Also, as a side note, this game finally introduces a feature to track down where to find the monsters and materials needed to complete certain quests. It is something that was absent from the prior Neptunia games and should be included in any game with similar quests, because otherwise you practically need to consult a fan-made wiki.
There upgrades pertain to the newly revamped gameplay of Superdimension, which does away with the combo system from the mainline games in favor of something simpler and not as well balanced. Not straying too far from the basic setup, changes are only apparent while in combat. Characters still move around a 3D field in a turn based order, but each character has a meter that limits their actions in their turn and can be left somewhat empty in order to ensure they reach their next move more quickly. The meter is filled by moving, using items, skills, and a simplified attack command that can be charged up in order to deal additional damage and fully fill the character’s meter.
It is a fairly simple combat system, and that is the problem. Within ten minutes, I began establishing a general strategy of placing characters near several enemies so they are placed in their attack range, attacking them several times, doing a charged attack at the last opportunity, and have other characters do the same with other enemies. This dirt simple strategy was the only effective way I could think of to play this game, it requires minimal button inputs, and is generally really boring to execute several hundred times.
Combat is only really shaken up in boss battles, which serve as major difficulty spikes, and are only overcome by two mechanics that I always reserved for boss battles. Fever Time, a mode that buffs characters and allows them to attack an opponent without interruption until a respective meter is emptied, and transformations, which further buff characters at the cost of some SP, and cannot be used by the Sega Hard Girls, making them significantly less useful in boss encounters.
By abusing these two things, I was able to defeat most bosses before they could even attack once, and that I needed to regain Fever meter and SP before the next boss encounter. Both of these are earned by attacking enemies, but they only increase marginally with each hit, and therefore take quite a while to build up again, desensitising their usage. However, I truly did need to rely on them, as some bosses could mop the floor with my party unless I adopted my cheap methods. Not due to their superior abilities or such, but because their numbers are so darn big.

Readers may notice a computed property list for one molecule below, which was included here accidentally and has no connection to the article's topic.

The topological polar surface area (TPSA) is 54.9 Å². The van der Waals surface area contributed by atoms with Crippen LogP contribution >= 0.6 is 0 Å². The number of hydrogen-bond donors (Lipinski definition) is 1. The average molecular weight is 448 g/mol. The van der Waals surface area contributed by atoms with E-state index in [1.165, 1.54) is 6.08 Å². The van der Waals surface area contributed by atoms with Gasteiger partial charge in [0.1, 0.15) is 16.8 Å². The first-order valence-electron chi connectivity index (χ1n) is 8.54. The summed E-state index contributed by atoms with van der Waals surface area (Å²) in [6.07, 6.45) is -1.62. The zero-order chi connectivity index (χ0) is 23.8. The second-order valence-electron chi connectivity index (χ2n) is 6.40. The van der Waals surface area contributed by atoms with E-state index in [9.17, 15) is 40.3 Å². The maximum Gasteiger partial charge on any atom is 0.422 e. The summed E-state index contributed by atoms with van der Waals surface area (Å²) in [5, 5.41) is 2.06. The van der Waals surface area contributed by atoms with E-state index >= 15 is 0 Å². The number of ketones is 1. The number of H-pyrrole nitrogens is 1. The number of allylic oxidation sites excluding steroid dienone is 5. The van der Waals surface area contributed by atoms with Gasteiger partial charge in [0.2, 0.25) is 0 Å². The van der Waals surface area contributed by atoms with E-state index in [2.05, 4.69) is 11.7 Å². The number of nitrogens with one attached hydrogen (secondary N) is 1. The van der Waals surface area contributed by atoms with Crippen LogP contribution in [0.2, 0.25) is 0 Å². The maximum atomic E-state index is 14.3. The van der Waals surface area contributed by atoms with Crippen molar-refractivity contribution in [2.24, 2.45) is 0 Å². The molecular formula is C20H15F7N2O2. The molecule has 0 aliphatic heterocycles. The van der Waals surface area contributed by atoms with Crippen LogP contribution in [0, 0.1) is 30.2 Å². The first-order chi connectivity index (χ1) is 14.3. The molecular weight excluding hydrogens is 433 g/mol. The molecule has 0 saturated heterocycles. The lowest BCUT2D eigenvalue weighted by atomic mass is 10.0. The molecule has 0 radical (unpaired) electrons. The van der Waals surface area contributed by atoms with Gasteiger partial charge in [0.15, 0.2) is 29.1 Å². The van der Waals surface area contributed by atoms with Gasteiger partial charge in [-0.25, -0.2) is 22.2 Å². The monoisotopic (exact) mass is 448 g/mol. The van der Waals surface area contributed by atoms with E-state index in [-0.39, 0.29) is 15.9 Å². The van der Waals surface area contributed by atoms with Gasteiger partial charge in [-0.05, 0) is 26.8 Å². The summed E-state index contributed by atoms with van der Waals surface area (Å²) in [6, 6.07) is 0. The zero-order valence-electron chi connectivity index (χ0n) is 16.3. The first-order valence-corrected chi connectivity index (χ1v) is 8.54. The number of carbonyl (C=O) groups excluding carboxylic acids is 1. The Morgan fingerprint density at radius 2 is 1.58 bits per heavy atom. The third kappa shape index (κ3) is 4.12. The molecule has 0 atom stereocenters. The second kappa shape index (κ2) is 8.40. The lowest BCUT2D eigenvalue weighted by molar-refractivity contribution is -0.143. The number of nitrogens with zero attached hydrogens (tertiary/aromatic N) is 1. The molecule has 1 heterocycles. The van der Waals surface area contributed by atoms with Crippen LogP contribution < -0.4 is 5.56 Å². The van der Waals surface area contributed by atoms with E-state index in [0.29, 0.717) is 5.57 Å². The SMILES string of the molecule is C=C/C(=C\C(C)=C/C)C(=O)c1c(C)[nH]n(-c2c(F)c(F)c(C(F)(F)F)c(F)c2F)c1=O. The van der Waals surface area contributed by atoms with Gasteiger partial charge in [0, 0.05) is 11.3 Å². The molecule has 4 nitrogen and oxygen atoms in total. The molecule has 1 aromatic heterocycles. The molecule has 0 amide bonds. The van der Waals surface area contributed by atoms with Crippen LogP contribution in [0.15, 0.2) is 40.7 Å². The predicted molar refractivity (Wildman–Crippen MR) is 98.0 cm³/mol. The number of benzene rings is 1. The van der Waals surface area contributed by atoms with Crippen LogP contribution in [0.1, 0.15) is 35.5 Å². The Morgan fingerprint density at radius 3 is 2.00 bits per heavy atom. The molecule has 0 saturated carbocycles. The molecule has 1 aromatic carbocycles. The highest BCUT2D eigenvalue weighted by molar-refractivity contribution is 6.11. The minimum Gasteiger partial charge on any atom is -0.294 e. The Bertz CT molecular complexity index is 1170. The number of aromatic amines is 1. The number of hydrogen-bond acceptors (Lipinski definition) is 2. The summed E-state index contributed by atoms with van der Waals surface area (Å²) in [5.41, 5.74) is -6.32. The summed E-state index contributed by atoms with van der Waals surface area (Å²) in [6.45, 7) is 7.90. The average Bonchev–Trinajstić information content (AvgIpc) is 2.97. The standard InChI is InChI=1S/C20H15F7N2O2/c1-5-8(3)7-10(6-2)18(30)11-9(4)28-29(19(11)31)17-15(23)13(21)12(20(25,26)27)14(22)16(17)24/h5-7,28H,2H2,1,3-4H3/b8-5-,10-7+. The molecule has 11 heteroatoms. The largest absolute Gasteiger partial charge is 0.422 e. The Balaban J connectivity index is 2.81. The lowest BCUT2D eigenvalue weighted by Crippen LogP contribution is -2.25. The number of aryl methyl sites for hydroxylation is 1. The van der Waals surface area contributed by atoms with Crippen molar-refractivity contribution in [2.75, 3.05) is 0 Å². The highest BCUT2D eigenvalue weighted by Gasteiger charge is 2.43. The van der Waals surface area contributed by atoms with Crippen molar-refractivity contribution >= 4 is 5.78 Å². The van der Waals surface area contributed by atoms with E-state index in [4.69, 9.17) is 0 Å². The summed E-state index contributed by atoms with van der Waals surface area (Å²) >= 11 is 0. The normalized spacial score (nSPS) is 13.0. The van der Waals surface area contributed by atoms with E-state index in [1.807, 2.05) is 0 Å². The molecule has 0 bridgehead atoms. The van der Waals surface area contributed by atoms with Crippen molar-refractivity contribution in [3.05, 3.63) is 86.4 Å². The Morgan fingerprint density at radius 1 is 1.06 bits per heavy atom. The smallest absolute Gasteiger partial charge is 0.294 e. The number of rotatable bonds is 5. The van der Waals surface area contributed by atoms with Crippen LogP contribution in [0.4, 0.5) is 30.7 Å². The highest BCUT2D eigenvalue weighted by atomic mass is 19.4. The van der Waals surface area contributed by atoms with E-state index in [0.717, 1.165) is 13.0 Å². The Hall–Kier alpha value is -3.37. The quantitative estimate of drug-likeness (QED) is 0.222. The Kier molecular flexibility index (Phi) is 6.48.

While the Neptunia series has never been very well balanced, Superdimension is exceptional for being so poorly handled with regards to its difficulty. While my characters were often able to defeat enemies without taking much damage, assuming I got a preemptive strike, when facing off against certain enemies in certain dungeons it was not uncommon for my characters to go down in two hits. Characters are bizarrely vulnerable to hits, their individual attack strength never feels like it grows high enough, and leveling up them up, leveling up their classes, or giving them new equipment did little to change that in a meaningful way.
Even after abusing the automatic victory and bonus EXP abilities to boost my characters up to level 95 to 99 near the end of the game, they were still taking substantial damage from enemies they encountered at level 30 and some were not reliably doing thousands of damage to them with each strike. Even after getting the best equipment I could find and maxing out every character’s job levels, which are part of a mechanic for gaining equippable passive skills, my characters still felt weirdly underpowered against certain foes, and I have no idea how that is even possible.
Part of me kind of wishes they copied over the gameplay system from other Neptunia games instead of trying different. Seeing as how the developers are clearly not bothered with copying over dungeons not only from other games, but recycling them up to four times in this one, creating one version of each dungeon for each era. Sometimes this results in a meaningful change in the environment, such as how the Dreamcast-era Virtua Forest dungeon is decaying and filled with fallen trees, but most of the time, I genuinely forgot which era I was in. After having traversed these environments in three prior titles, going through the same named environment four times in a single game is just confusing on a whole other level.
They have been revised slightly, with some new paths that make use of the enhanced mobility mechanics introduced in Superdimension. Which is a nice way of saying that characters can now climb across ropes, crawl under passageways, climb up walls, and dash or dash jump their way through the environment. These all exist to supposedly spice up the act of mobility, but they contribute very little to the process of exploring the tiny dungeons this series boasts.
Also, possibly as a result of these new features, out of combat the only playable characters are IF and Segami. To further this line of minor detrimental and irritating oversights, there are very limited character customization features, meaning that only a few characters are given the ability to change outfits or accessories, and none of them are the Sega Hard Girls. Heck, IF still did not get a second outfit for some reason.
Blatant recycling aside, the game still looks good. The anime aesthetic of this series has always been well done, and the newly added environments really do look better than anything featured in the three Re;Birth games. Aside from all of its blatant recycling of environments, enemies, character models, music, backgrounds, and character portraits, the Superdimension is certainly a nice game to look at, but I truly wonder how long it will be before the developers feel the need to at least move on to recycling the assets from Megadimension Neptunia VII.
Superdimension Neptune VS Sega Hard Girls falls in line with the norm of the series, meaning that it has a lot of interesting concepts that could have been better executed, yet still manages to achieve enough of a baseline quality to assume the mantle of alright. The way the story was handled and the lack of emphasis on the inherent concept truly put on the crossover is what truly irks me about this game, and the less engaging and needlessly differentiated combat system does not help. A crossover match made in heaven that largely boils down to a lot of repetition and little that fans had not seen before from one of the eight other Neptunia games.